Grammar 101 with Michael Kwan

In addition to word choice, word order and spelling, another area of grammar that deserves your attention is punctuation. Using the right punctuation marks in the right context can dramatically elevate your writing to another level… and using punctuation incorrectly can equally detract from your writing too. What happens when the do’s and don’t of punctuation get a little muddled?

More on point, how should you be punctuating the phrase “do’s and don’ts” in the first place?

Taking half a step back, let’s define the phrase. When someone is talking about the “do’s and don’ts” of something, they are referring to the set of rules pertaining to that something. They are talking about the things that you should do and the things that you should not do. For instance, among typical dining do’s and don’ts, you may be offered two guidelines: Do make polite conversation. Don’t talk with your mouth full.

Plurals Don’t Need Apostrophes, Right?

Now, consider these three main options:

  1. dos and don’ts
  2. do’s and don’t’s
  3. do’s and don’ts

As a general rule of thumb, we are told that we should not use apostrophes for pluralization. You have one apple and she has many apples (not many apple’s). Grunge music was popular in the 1990s (and not the 1990’s). However, there are times when apostrophes are used to provide greater clarity, as may be the case with “minding your p’s and q’s” and other similar phrases.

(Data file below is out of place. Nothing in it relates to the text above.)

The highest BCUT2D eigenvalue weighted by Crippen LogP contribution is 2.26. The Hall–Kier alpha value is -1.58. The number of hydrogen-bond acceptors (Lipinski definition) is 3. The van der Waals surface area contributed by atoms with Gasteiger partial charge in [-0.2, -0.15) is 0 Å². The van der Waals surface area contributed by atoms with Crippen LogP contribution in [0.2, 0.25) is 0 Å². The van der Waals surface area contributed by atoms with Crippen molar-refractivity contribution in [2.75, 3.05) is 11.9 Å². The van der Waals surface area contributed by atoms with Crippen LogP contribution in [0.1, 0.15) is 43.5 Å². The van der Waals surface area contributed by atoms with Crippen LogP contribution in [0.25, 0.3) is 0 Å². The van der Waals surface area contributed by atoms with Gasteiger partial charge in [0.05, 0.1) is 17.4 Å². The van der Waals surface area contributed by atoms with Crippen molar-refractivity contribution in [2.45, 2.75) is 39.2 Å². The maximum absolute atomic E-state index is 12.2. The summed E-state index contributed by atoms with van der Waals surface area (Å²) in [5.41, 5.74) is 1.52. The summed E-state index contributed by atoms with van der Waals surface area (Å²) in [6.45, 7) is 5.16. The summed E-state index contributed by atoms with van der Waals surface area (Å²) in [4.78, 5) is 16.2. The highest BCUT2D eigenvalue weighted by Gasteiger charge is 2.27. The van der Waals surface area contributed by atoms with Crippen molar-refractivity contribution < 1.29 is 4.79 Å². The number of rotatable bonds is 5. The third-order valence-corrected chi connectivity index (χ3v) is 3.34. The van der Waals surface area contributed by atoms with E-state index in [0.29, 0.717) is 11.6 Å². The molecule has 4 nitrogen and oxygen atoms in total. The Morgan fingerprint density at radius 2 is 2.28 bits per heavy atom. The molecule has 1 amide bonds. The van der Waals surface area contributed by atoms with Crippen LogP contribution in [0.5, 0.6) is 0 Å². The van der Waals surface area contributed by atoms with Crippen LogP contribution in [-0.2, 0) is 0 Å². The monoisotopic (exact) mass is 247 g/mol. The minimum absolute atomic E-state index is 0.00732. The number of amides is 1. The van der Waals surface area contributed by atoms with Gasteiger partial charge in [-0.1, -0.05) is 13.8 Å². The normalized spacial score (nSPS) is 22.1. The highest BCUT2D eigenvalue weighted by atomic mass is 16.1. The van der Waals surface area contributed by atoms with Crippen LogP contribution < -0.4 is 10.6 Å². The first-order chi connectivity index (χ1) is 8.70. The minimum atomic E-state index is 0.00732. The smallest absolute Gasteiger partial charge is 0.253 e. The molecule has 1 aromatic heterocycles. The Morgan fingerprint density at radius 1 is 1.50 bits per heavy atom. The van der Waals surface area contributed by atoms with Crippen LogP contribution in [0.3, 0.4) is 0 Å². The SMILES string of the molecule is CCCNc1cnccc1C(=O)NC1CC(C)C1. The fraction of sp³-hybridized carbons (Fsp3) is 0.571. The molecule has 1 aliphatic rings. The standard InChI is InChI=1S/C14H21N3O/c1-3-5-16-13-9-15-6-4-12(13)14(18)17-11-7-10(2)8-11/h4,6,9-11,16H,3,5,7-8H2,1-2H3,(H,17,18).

The Merits and Pitfalls of Options Three

Returning to our original question, which of the three options is the most preferable? The first option follows standard rules, avoiding the apostrophes for pluralization. It retains the apostrophe for the contraction don’t, which is short for do not. They all do. Part of the challenge here is that “dos” can look odd, as if you are writing the Spanish word for the number two.

The second option adds apostrophes for clarity. We have now avoided the “dos” problem by creating a new problem. Don’t’s just looks odd with the letter “T” flanked by an apostrophe on either side, each serving a different purpose. That’s not great either.

And so we arrive at the third option, adding an apostrophe for do’s but not for don’ts. This hybrid solution is perhaps the most pleasing to the eye at the cost of being the most inconsistent. In instances where grammar and punctuation may be a stylistic choice, many experts stress the importance of consistency. Choose your preference and stick with it.

Damned If You Do, Damned If You Don’t

Personally, I’m still conflicted.

The purist in me wants to use option #1, but the visual writer in me wants to choose option #3. As with whether or not to use the Oxford comma, I don’t think the debate over how to punctuate “do’s and don’ts” is going to end any time soon. Which version do you prefer? Or do you even care at all?